Hatshepsut—the daughter of a general who usurped Egypt’s throne and a mother with ties to the previous dynasty—was born into a privileged position in the royal household, and she was expected to bear the sons who would legitimize the reign of her father’s family. Her failure to produce a male heir was ultimately the twist of fate that paved the way for her improbable rule as a cross-dressing king. At just over twenty, Hatshepsut ascended to the rank of pharaoh in an elaborate coronation ceremony that set the tone for her spectacular reign as co-regent with Thutmose III, the infant king whose mother Hatshepsut out-maneuvered for a seat on the throne. Hatshepsut was a master strategist, cloaking her political power plays in the veil of piety and sexual reinvention. Just as women today face obstacles from a society that equates authority with masculinity, Hatshepsut shrewdly operated the levers of power to emerge as Egypt’s second female pharaoh.
Hatshepsut successfully negotiated a path from the royal nursery to the very pinnacle of authority, and her reign saw one of Ancient Egypt’s most prolific building periods. Scholars have long speculated as to why her monuments were destroyed within a few decades of her death, all but erasing evidence of her unprecedented rule. (goodreads.com)
Hatshepsut was a name I’d heard for a while, since I’ve always been interested in ancient Egypt, but I didn’t know much, if anything, about her. Cooney put together a biography that mapped her life from birth until her alleged death and the path she took on the way to the throne. Like Stacy Schiff did with her Cleopatra book Cooney did with Hatshepsut: filtering out the bias and giving us a story that’s as much this ancient king’s as it could possibly be, untainted by societal norms and male opinions.
THE WOMAN WHO WOULD BE KING is a dense book for one so short, but that’s to be expected when it was authored by an Egyptologist who wants to be as factual as possible. Of course Cooney took some liberties with unrecorded moments in Hatshepsut’s life but she gave a number of possible feelings toward a situation that the woman could have been feeling, instead of asserting a single one.
Without a doubt this is a book of love. I don’t mean the story itself, I mean the incredible amount of heart that Cooney put into it. Her admiration for this ancient female king is obvious. The care with which she takes to portray this woman’s life and her rise into kingship is as delicate as if she were handling a faberge egg. But forceful, of course. Because Hatshepsut was a force to be reckoned with. She took a kingship for herself, asserted her own power in a male-dominated society with very little protest. She ruled during a prosperous time and brought an incredible amount of wealth into Egypt using knowledge she acquired from her father, Tuthmose I. She acted as regent to a child king until he came of age.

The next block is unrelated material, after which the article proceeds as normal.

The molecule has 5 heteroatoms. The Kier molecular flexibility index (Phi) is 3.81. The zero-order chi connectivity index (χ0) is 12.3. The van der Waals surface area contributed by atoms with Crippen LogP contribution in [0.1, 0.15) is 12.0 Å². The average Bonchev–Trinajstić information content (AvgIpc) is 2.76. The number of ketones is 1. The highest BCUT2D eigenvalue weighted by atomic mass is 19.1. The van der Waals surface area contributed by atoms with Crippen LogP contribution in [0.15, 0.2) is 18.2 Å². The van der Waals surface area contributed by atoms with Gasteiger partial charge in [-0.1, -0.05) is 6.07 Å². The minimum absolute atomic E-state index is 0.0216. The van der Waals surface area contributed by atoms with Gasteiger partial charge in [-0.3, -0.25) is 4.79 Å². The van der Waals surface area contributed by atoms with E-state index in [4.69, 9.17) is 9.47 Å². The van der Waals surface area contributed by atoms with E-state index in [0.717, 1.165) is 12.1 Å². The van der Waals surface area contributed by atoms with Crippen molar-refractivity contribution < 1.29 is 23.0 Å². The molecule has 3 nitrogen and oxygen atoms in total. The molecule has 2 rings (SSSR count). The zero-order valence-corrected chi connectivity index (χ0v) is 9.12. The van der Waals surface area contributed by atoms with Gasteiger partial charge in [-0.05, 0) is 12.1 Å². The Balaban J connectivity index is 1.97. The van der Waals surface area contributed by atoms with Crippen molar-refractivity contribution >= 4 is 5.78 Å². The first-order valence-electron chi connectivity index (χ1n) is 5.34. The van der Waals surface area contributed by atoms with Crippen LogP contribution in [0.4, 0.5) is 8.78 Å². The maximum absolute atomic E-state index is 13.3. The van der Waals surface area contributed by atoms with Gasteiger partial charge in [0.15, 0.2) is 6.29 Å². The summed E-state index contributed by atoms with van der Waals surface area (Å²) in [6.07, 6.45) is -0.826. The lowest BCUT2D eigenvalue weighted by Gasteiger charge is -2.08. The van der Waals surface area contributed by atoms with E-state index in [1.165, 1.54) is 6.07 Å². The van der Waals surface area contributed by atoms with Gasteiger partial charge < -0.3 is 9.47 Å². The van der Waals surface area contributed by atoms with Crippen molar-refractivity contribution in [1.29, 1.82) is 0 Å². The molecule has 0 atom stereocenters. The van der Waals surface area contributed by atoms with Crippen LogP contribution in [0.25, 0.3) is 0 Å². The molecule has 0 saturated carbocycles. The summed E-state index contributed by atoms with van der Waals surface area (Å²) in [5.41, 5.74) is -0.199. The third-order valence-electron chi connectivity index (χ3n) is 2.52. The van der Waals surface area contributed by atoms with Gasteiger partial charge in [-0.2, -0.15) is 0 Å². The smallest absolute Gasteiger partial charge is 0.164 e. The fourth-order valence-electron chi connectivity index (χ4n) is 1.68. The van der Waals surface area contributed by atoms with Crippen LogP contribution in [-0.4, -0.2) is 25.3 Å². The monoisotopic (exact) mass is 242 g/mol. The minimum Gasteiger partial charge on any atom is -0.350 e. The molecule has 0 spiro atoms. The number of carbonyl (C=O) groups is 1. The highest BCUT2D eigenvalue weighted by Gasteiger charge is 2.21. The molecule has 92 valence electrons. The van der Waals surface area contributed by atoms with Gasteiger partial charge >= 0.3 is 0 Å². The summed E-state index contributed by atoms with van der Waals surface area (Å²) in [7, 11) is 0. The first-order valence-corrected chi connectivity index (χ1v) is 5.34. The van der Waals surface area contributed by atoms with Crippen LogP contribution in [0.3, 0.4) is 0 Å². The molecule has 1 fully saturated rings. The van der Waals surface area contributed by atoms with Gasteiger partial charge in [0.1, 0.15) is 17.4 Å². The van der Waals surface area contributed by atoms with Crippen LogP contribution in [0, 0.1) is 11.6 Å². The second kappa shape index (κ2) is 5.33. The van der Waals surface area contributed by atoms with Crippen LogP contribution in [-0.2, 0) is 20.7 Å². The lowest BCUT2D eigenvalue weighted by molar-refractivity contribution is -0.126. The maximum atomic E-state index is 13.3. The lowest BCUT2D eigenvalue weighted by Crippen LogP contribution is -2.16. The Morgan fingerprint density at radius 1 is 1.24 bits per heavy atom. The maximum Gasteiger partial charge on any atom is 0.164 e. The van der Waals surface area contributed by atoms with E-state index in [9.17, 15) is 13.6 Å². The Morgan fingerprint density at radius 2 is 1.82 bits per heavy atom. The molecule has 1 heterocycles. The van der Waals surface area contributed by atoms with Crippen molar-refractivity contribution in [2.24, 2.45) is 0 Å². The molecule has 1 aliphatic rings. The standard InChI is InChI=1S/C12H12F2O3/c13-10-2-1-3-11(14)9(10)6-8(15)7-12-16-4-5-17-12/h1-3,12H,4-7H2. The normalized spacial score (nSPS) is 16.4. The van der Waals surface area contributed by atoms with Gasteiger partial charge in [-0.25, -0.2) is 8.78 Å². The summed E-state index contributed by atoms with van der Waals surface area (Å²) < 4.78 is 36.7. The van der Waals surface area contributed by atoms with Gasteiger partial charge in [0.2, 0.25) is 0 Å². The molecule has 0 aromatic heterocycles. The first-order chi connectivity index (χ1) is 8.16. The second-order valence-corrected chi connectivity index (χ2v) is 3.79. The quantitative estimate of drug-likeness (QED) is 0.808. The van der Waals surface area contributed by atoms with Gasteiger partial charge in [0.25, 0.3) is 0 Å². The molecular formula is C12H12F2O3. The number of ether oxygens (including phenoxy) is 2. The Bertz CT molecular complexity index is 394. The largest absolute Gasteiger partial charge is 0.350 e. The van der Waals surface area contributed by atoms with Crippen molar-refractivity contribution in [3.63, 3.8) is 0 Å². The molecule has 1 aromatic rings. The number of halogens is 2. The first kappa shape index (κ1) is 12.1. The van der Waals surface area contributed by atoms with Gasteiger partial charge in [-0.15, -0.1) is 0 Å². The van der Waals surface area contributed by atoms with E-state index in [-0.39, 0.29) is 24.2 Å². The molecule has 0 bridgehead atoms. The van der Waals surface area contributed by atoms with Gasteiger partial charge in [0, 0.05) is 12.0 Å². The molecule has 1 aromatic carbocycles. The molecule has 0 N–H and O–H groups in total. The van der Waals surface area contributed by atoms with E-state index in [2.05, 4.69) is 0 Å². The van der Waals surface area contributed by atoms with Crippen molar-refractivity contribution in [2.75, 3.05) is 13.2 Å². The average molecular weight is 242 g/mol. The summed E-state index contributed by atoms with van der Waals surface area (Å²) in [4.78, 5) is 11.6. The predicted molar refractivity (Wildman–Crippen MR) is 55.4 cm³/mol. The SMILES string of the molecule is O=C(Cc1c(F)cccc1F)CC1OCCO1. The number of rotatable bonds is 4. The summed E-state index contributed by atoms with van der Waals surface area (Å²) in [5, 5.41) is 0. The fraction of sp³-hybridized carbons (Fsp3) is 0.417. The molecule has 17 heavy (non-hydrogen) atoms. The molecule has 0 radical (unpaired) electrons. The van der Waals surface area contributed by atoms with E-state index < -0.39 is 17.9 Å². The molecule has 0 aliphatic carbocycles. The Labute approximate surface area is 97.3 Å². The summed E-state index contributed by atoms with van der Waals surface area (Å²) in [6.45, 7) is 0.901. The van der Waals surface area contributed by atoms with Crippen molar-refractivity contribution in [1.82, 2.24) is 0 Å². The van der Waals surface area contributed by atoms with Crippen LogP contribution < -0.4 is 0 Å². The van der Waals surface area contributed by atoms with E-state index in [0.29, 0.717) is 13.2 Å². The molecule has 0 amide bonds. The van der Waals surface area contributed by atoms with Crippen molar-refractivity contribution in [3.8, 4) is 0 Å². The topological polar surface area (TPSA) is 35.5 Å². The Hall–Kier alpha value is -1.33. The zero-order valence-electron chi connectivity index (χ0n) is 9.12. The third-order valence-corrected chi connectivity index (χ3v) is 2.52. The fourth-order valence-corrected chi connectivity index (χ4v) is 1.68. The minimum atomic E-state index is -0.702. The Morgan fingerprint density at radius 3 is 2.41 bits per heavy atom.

It’s a shame that Tuthmose III felt the need to erase her legacy in order to assert his own. And, of course, when pieces of Hatshepsut started to be found millennia later she was viewed as a usurper, a woman overstepping her bounds. Considering I read DAUGHTER OF SAND AND STONE by Libbie Hawker while reading THE WOMAN WHO WOULD BE KING they complimented each other fantastically. But Cooney does point out that Hatshepsut is the only female ruler who wasn’t reacting to an outside force and who wasn’t motivated by the actions of men in enemy territory. She was simply there, wanted what was hers, and took it. And was damn successful at it.
THE WOMAN WHO WOULD BE KING is an empowering look into the life of an incredible woman who was nearly lost to history. The world needs more women like this. And therein lies its depressing facets too. Because there are so few women like this, then and now. Oh, we’re growing in number, of course, but man did it take forever. And trust history (read: men) to impugn or outright erase any power the “weaker sex” may have acquired. Cooney’s book makes me wish I would have followed my original dream to become an Egyptologist (and gone to UCLA, at that). There is so much to learn from our forebears and Cooney’s book proves that.
I received a copy of this book from the publisher through Blogging for Books in exchange for an honest review.